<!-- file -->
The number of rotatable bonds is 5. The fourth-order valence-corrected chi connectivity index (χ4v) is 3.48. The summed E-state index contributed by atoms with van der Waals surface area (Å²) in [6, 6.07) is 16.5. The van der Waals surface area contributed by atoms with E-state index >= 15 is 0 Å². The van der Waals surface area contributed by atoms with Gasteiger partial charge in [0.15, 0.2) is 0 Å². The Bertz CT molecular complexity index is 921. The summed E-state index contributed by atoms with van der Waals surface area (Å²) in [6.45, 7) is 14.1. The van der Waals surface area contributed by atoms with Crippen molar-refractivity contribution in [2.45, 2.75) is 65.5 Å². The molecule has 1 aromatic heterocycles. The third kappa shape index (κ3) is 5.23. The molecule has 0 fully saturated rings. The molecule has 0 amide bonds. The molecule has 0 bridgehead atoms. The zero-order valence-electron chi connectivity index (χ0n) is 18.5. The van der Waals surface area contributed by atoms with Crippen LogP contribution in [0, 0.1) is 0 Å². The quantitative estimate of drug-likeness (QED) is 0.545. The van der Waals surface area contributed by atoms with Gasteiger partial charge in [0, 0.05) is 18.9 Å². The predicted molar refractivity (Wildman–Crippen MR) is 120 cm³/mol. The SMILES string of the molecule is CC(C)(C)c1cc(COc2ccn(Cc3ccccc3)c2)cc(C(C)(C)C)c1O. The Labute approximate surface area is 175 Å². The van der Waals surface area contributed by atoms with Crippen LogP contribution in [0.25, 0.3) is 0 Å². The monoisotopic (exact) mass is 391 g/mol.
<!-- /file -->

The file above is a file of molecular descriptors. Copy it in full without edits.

The number of rotatable bonds is 5. The fourth-order valence-corrected chi connectivity index (χ4v) is 3.48. The summed E-state index contributed by atoms with van der Waals surface area (Å²) in [6, 6.07) is 16.5. The van der Waals surface area contributed by atoms with E-state index >= 15 is 0 Å². The van der Waals surface area contributed by atoms with Gasteiger partial charge in [0.15, 0.2) is 0 Å². The Bertz CT molecular complexity index is 921. The summed E-state index contributed by atoms with van der Waals surface area (Å²) in [6.45, 7) is 14.1. The van der Waals surface area contributed by atoms with Crippen molar-refractivity contribution in [2.45, 2.75) is 65.5 Å². The molecule has 1 aromatic heterocycles. The third kappa shape index (κ3) is 5.23. The molecule has 0 fully saturated rings. The molecule has 0 amide bonds. The molecule has 0 bridgehead atoms. The zero-order valence-electron chi connectivity index (χ0n) is 18.5. The van der Waals surface area contributed by atoms with Crippen LogP contribution in [0, 0.1) is 0 Å². The quantitative estimate of drug-likeness (QED) is 0.545. The van der Waals surface area contributed by atoms with Gasteiger partial charge in [0, 0.05) is 18.9 Å². The predicted molar refractivity (Wildman–Crippen MR) is 120 cm³/mol. The SMILES string of the molecule is CC(C)(C)c1cc(COc2ccn(Cc3ccccc3)c2)cc(C(C)(C)C)c1O. The Labute approximate surface area is 175 Å². The van der Waals surface area contributed by atoms with Crippen LogP contribution in [0.25, 0.3) is 0 Å². The monoisotopic (exact) mass is 391 g/mol.